police to process Usry’s DNA to see if it matched the DNA from the crime scene. So, you spend three or four weeks thinking,
I’m a suspect in a brutal murder. What were those weeks like for you? MICHAEL USRY JR.: It was scary. It was really scary, those three or four weeks,
just because I knew that I had not been involved in any crime. WILLIAM BRANGHAM: When the DNA test results
came back, it wasn’t a match. Michael Usry Jr. was cleared. New York University’s Erin Murphy, who studies
genetics and the law, sees Usry’s ordeal as a cautionary tale. She says, remember, Michael Usry never tested
his own DNA. He was ensnared because his father had. And Murphy says those decisions, made by others,
cannot be undone. ERIN MURPHY, New York University School of
Law: You can change your phone number if someone starts harassing you. You can change your address if things get
really dark. You can do a lot of credit card cancellations
if things get into the wrong hands. But you can’t cancel your genome. You can’t edit your genome. And, more importantly, the decisions that
you make about your genomic privacy can be overridden by anybody, not only in your immediate
family tree. It’s not just, oh, my brother chooses to do
this, but my sixth cousin I never met chose to do this. That decision essentially erases the genetic
privacy of everyone else. WILLIAM BRANGHAM: Curtis Rogers created the
biggest public database, called GEDmatch, that’s now used by police to solve crimes. Rogers initially built it so people like Brandy
Jennings could use their DNA results to build out their family tree. But after authorities in California used GEDmatch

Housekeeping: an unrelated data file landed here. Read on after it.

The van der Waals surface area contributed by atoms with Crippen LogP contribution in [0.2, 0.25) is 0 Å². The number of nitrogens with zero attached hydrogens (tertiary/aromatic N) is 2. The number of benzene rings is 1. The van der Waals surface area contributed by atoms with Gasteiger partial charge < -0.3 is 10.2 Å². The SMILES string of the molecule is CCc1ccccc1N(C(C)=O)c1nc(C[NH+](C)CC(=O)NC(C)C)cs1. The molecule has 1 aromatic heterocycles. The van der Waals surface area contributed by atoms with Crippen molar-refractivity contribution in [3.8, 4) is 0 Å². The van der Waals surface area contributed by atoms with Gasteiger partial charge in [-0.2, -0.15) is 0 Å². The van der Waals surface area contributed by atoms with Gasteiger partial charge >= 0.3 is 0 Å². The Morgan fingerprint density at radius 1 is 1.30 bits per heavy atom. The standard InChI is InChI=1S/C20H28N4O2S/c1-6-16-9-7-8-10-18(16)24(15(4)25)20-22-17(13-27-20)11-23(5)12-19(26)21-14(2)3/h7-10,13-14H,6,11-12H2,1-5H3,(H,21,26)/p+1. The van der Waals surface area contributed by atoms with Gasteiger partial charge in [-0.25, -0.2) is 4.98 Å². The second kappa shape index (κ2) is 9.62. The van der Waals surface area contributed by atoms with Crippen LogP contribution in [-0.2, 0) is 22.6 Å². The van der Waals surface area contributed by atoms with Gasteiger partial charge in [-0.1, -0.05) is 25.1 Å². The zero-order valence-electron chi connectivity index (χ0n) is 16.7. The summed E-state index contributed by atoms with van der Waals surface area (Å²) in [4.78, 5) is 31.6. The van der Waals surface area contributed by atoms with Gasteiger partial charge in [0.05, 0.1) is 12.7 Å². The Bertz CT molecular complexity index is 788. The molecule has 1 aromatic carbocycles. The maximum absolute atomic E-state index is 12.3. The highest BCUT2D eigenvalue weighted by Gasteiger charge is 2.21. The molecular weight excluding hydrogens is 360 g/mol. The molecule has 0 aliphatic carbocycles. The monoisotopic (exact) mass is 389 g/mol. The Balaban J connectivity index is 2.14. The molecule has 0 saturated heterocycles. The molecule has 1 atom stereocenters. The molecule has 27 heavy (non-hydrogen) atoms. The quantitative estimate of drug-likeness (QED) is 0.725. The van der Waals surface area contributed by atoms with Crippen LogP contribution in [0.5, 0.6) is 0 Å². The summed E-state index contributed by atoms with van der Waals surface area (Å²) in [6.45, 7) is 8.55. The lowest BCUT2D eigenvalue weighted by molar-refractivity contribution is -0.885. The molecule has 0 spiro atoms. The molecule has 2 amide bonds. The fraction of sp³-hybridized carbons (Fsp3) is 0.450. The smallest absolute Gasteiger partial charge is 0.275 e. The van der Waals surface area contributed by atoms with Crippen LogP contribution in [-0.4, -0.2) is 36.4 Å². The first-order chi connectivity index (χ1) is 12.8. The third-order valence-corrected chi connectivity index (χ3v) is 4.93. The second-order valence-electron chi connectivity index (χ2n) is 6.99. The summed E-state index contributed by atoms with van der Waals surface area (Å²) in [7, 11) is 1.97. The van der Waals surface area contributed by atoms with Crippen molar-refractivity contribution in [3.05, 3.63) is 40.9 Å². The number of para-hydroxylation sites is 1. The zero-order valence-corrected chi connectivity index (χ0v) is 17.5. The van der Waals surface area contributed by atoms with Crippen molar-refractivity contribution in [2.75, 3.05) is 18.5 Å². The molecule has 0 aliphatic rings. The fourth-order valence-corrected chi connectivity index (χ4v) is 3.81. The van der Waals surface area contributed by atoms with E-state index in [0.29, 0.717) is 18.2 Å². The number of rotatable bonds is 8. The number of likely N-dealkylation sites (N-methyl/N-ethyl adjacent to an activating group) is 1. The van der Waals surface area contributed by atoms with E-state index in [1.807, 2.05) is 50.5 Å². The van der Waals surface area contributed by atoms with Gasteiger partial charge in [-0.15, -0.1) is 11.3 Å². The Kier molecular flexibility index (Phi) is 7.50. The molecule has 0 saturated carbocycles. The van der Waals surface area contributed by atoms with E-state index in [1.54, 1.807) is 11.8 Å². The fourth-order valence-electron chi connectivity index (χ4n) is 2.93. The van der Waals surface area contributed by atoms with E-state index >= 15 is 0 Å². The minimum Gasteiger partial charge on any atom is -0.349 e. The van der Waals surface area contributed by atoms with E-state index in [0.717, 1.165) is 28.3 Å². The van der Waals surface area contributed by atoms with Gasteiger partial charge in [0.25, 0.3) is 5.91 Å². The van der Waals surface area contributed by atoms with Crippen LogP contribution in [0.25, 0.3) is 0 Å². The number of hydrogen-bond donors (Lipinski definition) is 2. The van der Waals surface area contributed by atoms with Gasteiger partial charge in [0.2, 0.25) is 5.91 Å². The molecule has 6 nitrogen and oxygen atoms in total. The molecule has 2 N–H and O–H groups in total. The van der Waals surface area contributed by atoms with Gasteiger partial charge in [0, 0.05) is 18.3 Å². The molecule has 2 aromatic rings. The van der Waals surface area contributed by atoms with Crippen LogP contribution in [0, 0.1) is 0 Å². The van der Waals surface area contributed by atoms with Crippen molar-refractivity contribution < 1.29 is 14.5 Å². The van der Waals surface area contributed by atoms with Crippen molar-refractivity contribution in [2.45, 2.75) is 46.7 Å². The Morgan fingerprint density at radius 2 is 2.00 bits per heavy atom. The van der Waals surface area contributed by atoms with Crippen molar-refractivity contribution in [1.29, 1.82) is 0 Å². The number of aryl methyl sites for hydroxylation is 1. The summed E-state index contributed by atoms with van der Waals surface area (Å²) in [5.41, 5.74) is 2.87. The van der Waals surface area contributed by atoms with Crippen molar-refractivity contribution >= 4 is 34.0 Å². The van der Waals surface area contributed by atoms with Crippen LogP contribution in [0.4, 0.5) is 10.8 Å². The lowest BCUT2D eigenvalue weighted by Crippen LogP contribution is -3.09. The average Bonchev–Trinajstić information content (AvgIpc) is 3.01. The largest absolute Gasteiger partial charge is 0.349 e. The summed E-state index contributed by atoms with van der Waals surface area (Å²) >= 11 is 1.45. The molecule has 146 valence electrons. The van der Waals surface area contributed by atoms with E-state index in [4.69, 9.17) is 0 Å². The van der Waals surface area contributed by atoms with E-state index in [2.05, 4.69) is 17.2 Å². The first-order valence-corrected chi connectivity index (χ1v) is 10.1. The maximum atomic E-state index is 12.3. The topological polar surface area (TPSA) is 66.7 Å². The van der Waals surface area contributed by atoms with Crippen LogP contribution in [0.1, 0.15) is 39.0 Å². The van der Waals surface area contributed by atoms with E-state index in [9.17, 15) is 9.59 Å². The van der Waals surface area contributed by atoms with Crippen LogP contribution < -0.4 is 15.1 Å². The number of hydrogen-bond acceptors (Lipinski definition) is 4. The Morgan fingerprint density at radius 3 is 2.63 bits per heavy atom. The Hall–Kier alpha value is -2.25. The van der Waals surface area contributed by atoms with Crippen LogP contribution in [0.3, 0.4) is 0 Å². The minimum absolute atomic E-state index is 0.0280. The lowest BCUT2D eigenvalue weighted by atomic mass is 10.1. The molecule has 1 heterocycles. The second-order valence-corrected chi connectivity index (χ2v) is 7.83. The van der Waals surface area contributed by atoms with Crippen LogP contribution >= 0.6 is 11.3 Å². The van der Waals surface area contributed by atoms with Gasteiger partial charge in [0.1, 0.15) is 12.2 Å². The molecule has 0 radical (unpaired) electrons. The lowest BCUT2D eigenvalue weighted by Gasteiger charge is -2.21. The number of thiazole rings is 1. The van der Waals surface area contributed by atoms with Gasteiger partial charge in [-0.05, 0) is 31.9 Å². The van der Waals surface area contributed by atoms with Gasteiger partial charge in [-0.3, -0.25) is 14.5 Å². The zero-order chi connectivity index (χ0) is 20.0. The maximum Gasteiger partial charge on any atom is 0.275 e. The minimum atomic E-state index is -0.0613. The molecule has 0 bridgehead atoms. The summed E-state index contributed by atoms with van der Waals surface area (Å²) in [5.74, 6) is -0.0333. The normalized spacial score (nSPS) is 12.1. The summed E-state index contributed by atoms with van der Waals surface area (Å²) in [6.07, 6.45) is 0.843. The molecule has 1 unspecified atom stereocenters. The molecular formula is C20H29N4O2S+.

to catch the Golden State Killer, Rogers began to slowly welcome police into the database. And, recently, a Florida judge granted a warrant
on one case to let police in even more. CURTIS ROGERS, Co-Founder, GEDmatch: For some
reason, people really get upset about serial killers, mass killers and serial rapists being
caught. I don’t know why this upsets people. But there’s some… WILLIAM BRANGHAM: But they’re not upset about
people getting caught. They’re upset about somehow that they are
going to be roped into an investigation, they would feel unfairly, or that their privacy
would somehow be violated, right? CURTIS ROGERS: If they could see some of the
e-mails from these families that have had some closure, I can’t imagine that anyone
would say it’s the wrong thing to do. I can’t imagine anyone saying, I don’t want
to help these families. MICHAEL USRY JR.: Of course I want those people,
serial killers and murderers and terrible rapists, to be caught. It’s becoming such a powerful crime-fighting
tool. It’s also kind of — it scares me, personally,
because we see that it’s being used for other purposes besides finding your uncle. In my case, it’s used by the police to try
to link me to a crime. WILLIAM BRANGHAM: Years after Michael Usry
Jr. was cleared, further genetic genealogy helped identify Angie Dodge’s real killer. A man named Brian Dripps, who was Dodge’s
neighbor, was convicted and is now in jail for life. For the “PBS NewsHour,” I’m William Brangham.